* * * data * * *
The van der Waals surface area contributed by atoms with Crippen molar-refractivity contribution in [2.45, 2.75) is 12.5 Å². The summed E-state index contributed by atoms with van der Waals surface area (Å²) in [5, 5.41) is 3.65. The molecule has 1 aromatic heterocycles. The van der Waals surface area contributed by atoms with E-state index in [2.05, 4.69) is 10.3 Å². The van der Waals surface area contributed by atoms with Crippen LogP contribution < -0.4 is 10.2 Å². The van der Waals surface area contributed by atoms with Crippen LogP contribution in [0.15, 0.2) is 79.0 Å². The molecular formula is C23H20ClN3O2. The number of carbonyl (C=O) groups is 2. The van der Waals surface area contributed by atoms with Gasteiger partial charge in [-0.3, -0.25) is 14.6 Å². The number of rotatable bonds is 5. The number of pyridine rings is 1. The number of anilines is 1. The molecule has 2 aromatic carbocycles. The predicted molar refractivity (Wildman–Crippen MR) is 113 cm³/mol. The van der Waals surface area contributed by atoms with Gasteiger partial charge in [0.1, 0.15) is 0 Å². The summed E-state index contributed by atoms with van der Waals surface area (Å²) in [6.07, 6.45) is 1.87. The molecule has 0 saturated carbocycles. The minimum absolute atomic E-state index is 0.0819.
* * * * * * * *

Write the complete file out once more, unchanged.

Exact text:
The van der Waals surface area contributed by atoms with Crippen molar-refractivity contribution in [2.45, 2.75) is 12.5 Å². The summed E-state index contributed by atoms with van der Waals surface area (Å²) in [5, 5.41) is 3.65. The molecule has 1 aromatic heterocycles. The van der Waals surface area contributed by atoms with E-state index in [2.05, 4.69) is 10.3 Å². The van der Waals surface area contributed by atoms with Crippen LogP contribution < -0.4 is 10.2 Å². The van der Waals surface area contributed by atoms with Crippen LogP contribution in [0.15, 0.2) is 79.0 Å². The molecular formula is C23H20ClN3O2. The number of carbonyl (C=O) groups is 2. The van der Waals surface area contributed by atoms with Gasteiger partial charge in [-0.3, -0.25) is 14.6 Å². The number of rotatable bonds is 5. The number of pyridine rings is 1. The number of anilines is 1. The molecule has 2 aromatic carbocycles. The predicted molar refractivity (Wildman–Crippen MR) is 113 cm³/mol. The van der Waals surface area contributed by atoms with Gasteiger partial charge in [0.1, 0.15) is 0 Å². The summed E-state index contributed by atoms with van der Waals surface area (Å²) in [6.07, 6.45) is 1.87. The molecule has 0 saturated carbocycles. The minimum absolute atomic E-state index is 0.0819.